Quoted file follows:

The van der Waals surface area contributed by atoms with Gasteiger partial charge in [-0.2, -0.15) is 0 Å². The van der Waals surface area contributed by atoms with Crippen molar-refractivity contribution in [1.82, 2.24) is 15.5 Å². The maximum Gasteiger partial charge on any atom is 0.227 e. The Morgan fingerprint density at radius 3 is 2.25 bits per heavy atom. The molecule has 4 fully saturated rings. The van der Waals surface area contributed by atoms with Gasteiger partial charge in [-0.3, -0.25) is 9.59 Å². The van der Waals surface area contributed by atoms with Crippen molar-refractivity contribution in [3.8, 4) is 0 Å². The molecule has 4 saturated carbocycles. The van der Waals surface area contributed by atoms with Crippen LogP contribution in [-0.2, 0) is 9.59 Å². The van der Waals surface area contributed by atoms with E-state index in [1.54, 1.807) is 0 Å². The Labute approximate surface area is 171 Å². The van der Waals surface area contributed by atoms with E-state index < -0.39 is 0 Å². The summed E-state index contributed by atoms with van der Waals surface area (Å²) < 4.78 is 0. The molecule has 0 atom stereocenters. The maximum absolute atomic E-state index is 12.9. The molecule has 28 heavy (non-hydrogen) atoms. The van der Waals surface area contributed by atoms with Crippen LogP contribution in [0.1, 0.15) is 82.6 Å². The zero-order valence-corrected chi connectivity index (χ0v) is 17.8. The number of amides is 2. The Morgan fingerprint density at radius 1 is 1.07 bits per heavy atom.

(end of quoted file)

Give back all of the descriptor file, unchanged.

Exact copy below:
The van der Waals surface area contributed by atoms with Gasteiger partial charge in [-0.2, -0.15) is 0 Å². The van der Waals surface area contributed by atoms with Crippen molar-refractivity contribution in [1.82, 2.24) is 15.5 Å². The maximum Gasteiger partial charge on any atom is 0.227 e. The Morgan fingerprint density at radius 3 is 2.25 bits per heavy atom. The molecule has 4 fully saturated rings. The van der Waals surface area contributed by atoms with Gasteiger partial charge in [-0.3, -0.25) is 9.59 Å². The van der Waals surface area contributed by atoms with Crippen molar-refractivity contribution in [3.8, 4) is 0 Å². The molecule has 4 saturated carbocycles. The van der Waals surface area contributed by atoms with Crippen LogP contribution in [-0.2, 0) is 9.59 Å². The van der Waals surface area contributed by atoms with E-state index in [1.54, 1.807) is 0 Å². The Labute approximate surface area is 171 Å². The van der Waals surface area contributed by atoms with E-state index < -0.39 is 0 Å². The summed E-state index contributed by atoms with van der Waals surface area (Å²) < 4.78 is 0. The molecule has 0 atom stereocenters. The maximum absolute atomic E-state index is 12.9. The molecule has 28 heavy (non-hydrogen) atoms. The van der Waals surface area contributed by atoms with Crippen LogP contribution in [0.1, 0.15) is 82.6 Å². The zero-order valence-corrected chi connectivity index (χ0v) is 17.8. The number of amides is 2. The Morgan fingerprint density at radius 1 is 1.07 bits per heavy atom.